Shoo-fly Pie

Celebrating my own Mennonite heritage today, I will share with you my Mom’s famous shoo-fly pie recipe! Every year I make 2 of these pies for our talent show/auction fundraiser for the youth group at my church. That event was this past Saturday, where the pie was auctioned off for $120 (my cheesecake went for $205, generous people!). After many years of practice and teasing out the details of pie construction from my Mom, I think I’ve finally come close, though it will never be as good as her’s :)  And you can get a much better deal on her shoo-fly pies at Shank’s Bakery for only $7.50!

Shoo-fly pie is considered to be a Pennsylvania Dutch treat (Dutch in this case meaning people of Deutsche, or German heritage). Another traditional treat from the same culture that is now popular throughout the country is Whoopie Pie.  My family is not from Pennsylvania, but these two desserts are popular throughout many ethnic Mennonite & Amish communities, including the area of Virginia where I grew up. The main flavor of the pie is molasses, and my mom’s recipe is a “wet bottom” (as opposed to a “dry bottom”) shoo-fly pie. I don’t make this stuff up, folks! The end result is a flaky pie crust with three layers of texture: gelled molasses at the bottom, a molasses-flavored cake in the middle, and drier crumbs on top. It’s actually very much like a molasses coffee cake, and in fact we often eat the pie as a breakfast item.

Mom’s Shoo-fly Pie
1 bottom pie crust, uncooked

Crumb mixture:
1 1/2 c. flour
1/2 c. brown sugar
1/4 c. Crisco vegetable shortening

Liquid mixture:
3/4 c. boiling water
3/4 c. molasses & corn syrup, mixed
1/2 tsp. baking soda

Preheat oven to 350F. Arrange the pie crust in a pie pan and crimp the edges. Mix together the flour and brown sugar well, crushing any large lumps of brown sugar. Cut in the shortening to make a dry crumb mixture.

Mix together the boiling water with the half-and-half mixture of molasses and corn syrup, stir until dissolved completely. Add baking soda and stir to dissolve (it will bubble and foam a bit). Start layering the wet and dry ingredients into the uncooked crust. Add 1/2 c. liquid, then sprinkle a generous handful of crumbs around the top. Add another 1/2 c. liquid, then more of the crumbs. Repeat one more time. Each time you should use approximately 1/3 of the crumb mixture.

Immediately bake the pie for about 45-50 minutes (or until a toothpick comes out clean and the pie is no longer “jiggly”), then remove to a cooling rack.

Tips: Towards the top, make sure that the entire edge is covered with crumbs or you will have a problem with the liquid bubbling over the side of the pie crust. Also, I tend to put a larger amount of the crumbs in the second addition, so that some of the liquid in the top ‘bleeds’ through or isn’t completely covered, in order to provide the mottled appearance shown in the picture above.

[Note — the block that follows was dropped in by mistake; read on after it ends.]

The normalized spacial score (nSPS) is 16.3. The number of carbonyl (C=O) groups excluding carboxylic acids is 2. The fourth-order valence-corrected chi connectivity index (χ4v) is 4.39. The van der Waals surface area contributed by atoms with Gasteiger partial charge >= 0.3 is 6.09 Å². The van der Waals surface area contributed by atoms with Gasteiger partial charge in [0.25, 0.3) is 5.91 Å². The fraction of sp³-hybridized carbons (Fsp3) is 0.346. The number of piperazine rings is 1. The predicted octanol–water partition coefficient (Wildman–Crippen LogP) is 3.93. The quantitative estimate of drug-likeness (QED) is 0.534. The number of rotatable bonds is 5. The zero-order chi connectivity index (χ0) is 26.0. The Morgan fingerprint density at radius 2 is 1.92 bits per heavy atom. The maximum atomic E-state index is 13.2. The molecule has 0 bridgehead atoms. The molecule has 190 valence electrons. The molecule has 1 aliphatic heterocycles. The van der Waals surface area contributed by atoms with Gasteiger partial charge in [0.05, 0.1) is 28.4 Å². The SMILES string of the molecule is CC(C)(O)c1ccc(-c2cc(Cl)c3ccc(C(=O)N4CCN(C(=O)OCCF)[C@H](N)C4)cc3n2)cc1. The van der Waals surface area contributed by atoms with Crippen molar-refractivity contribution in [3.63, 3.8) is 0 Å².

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9 responses to “Shoo-fly Pie

  1. Thanks, Karin!
    Judy

  2. Hi there, I found your blog via the shoofly pie… I was doing shoofly pie testing for my own blog and used this recipe for it. Turns out I’m not a huge fan of the pie but I really enjoy your blog! My own Mennonite heritage goes back to Pennsylvania. Here’s my site… http://theshooflyproject.blogspot.com/. I think you might find it interesting. I added your blog to my resource page!
    Thanks for your recipe!
    Katie

    • Glad it was helpful, Katie – and your project looks fun too! Shoofly pie is kind of an acquired taste – and you have to REALLY like molasses :) Looks like you actually tried two recipes from my family, since Mary Emma Showalter (author of the Mennonite Comm. Cookbook) was my great aunt! Also, just to clarify, I was reminded after the blog post that my family did actually come through PA to settle eventually in VA. But my mom’s recipe really wasn’t our own family recipe, just something she picked up along the way somewhere.

  3. I love that Mary Emma is your great aunt! Her cookbook is such a treasure. Your thoughts on the shoofly pie are helpful… I thought my Mennonite tastebuds were failing me. :)
    Looking forward to following what’s next on your blog and it’s lovely to have connected!
    Katie

  4. Hi Karin, I interviewed a friend of mine for the blog this week who is also the great niece of Mary Emma! She wasn’t sure if you were related but thought you might enjoy that!
    Katie

  5. I want to make shoofly pie and have been trying to figure out the best version to make. some Questions:
    1. do I use dark brown or light brown sugar?
    2. can I sub. butter for the Crisco, or is Crisco best to use? I am not partial to either, just some recipes say use butter & others Crisco.
    3. can I layer it with the dry layer 1st? or best to do wet/dry/wet/dry/wet/dry? are there 6 layers? or can I do dry/wet/dry/wet/dry? (hope that makes sense)

    • Sorry – I haven’t been on here awhile and didn’t see your questions! I usually use light brown sugar, the molasses adds a lot of dark flavor and I think the crumbs are finer with the light brown. I’ve always used Crisco, so I’m not sure how butter would work but I think it probably melts differently? Since the one we make is usually wet-bottom we always start with the wet, I think if you started with the dry it may not have the nice gel layer at the bottom that I love! I tried wet/dry/wet/dry (just in four layers) but it is more likely to bubble over that way, so that’s why I recommend six layers. Good luck!

  6. I’m going to try your version but adding egg into the wet part & just molasses. will see how it comes out! I will post pics…

  7. I also plan to bake on top of a baking sheet just in case of any spillage ;-)

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